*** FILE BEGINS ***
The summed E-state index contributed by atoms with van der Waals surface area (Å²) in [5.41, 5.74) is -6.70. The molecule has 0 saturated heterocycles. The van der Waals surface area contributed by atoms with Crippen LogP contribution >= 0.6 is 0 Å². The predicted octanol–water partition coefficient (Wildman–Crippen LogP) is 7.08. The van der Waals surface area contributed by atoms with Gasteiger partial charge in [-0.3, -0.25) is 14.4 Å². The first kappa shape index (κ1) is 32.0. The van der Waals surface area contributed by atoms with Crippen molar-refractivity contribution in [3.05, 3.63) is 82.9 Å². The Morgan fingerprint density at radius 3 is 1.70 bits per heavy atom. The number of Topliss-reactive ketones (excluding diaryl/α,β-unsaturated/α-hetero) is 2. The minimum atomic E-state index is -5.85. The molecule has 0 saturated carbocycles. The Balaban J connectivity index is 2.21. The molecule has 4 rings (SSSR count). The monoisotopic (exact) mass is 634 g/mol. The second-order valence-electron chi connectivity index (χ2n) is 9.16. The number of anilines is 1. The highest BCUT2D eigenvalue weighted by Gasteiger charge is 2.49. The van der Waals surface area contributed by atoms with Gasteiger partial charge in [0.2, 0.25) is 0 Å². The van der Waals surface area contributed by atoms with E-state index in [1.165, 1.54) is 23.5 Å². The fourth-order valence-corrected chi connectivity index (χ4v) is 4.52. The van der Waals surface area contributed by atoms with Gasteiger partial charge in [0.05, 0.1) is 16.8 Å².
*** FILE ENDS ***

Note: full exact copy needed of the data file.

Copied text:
The summed E-state index contributed by atoms with van der Waals surface area (Å²) in [5.41, 5.74) is -6.70. The molecule has 0 saturated heterocycles. The van der Waals surface area contributed by atoms with Crippen LogP contribution >= 0.6 is 0 Å². The predicted octanol–water partition coefficient (Wildman–Crippen LogP) is 7.08. The van der Waals surface area contributed by atoms with Gasteiger partial charge in [-0.3, -0.25) is 14.4 Å². The first kappa shape index (κ1) is 32.0. The van der Waals surface area contributed by atoms with Crippen molar-refractivity contribution in [3.05, 3.63) is 82.9 Å². The Morgan fingerprint density at radius 3 is 1.70 bits per heavy atom. The number of Topliss-reactive ketones (excluding diaryl/α,β-unsaturated/α-hetero) is 2. The minimum atomic E-state index is -5.85. The molecule has 0 saturated carbocycles. The Balaban J connectivity index is 2.21. The molecule has 4 rings (SSSR count). The monoisotopic (exact) mass is 634 g/mol. The second-order valence-electron chi connectivity index (χ2n) is 9.16. The number of anilines is 1. The highest BCUT2D eigenvalue weighted by Gasteiger charge is 2.49. The van der Waals surface area contributed by atoms with Gasteiger partial charge in [0.2, 0.25) is 0 Å². The van der Waals surface area contributed by atoms with E-state index in [1.165, 1.54) is 23.5 Å². The fourth-order valence-corrected chi connectivity index (χ4v) is 4.52. The van der Waals surface area contributed by atoms with Gasteiger partial charge in [0.05, 0.1) is 16.8 Å².